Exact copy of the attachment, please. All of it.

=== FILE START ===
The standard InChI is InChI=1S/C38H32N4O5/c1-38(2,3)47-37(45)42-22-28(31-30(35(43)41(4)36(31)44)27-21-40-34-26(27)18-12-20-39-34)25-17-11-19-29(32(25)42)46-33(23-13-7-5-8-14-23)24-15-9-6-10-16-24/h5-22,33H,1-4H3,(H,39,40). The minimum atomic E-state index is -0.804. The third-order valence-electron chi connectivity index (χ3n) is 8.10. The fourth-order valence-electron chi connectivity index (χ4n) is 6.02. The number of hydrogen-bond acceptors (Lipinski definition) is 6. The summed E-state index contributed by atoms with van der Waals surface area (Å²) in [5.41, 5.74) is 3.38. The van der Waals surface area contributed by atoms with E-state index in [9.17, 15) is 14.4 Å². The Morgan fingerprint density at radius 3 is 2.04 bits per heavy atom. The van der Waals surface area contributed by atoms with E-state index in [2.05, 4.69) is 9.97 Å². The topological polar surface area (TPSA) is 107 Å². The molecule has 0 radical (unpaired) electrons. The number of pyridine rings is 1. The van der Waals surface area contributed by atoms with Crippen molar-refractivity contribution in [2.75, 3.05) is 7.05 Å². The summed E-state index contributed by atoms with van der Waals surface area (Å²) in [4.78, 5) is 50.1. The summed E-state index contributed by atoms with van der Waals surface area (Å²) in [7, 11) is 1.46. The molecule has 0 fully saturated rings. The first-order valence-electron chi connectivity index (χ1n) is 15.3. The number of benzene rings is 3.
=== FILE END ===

The standard InChI is InChI=1S/C38H32N4O5/c1-38(2,3)47-37(45)42-22-28(31-30(35(43)41(4)36(31)44)27-21-40-34-26(27)18-12-20-39-34)25-17-11-19-29(32(25)42)46-33(23-13-7-5-8-14-23)24-15-9-6-10-16-24/h5-22,33H,1-4H3,(H,39,40). The minimum atomic E-state index is -0.804. The third-order valence-electron chi connectivity index (χ3n) is 8.10. The fourth-order valence-electron chi connectivity index (χ4n) is 6.02. The number of hydrogen-bond acceptors (Lipinski definition) is 6. The summed E-state index contributed by atoms with van der Waals surface area (Å²) in [5.41, 5.74) is 3.38. The van der Waals surface area contributed by atoms with E-state index in [9.17, 15) is 14.4 Å². The Morgan fingerprint density at radius 3 is 2.04 bits per heavy atom. The van der Waals surface area contributed by atoms with E-state index in [2.05, 4.69) is 9.97 Å². The topological polar surface area (TPSA) is 107 Å². The molecule has 0 radical (unpaired) electrons. The number of pyridine rings is 1. The van der Waals surface area contributed by atoms with Crippen molar-refractivity contribution in [2.75, 3.05) is 7.05 Å². The summed E-state index contributed by atoms with van der Waals surface area (Å²) in [4.78, 5) is 50.1. The summed E-state index contributed by atoms with van der Waals surface area (Å²) in [7, 11) is 1.46. The molecule has 0 fully saturated rings. The first-order valence-electron chi connectivity index (χ1n) is 15.3. The number of benzene rings is 3.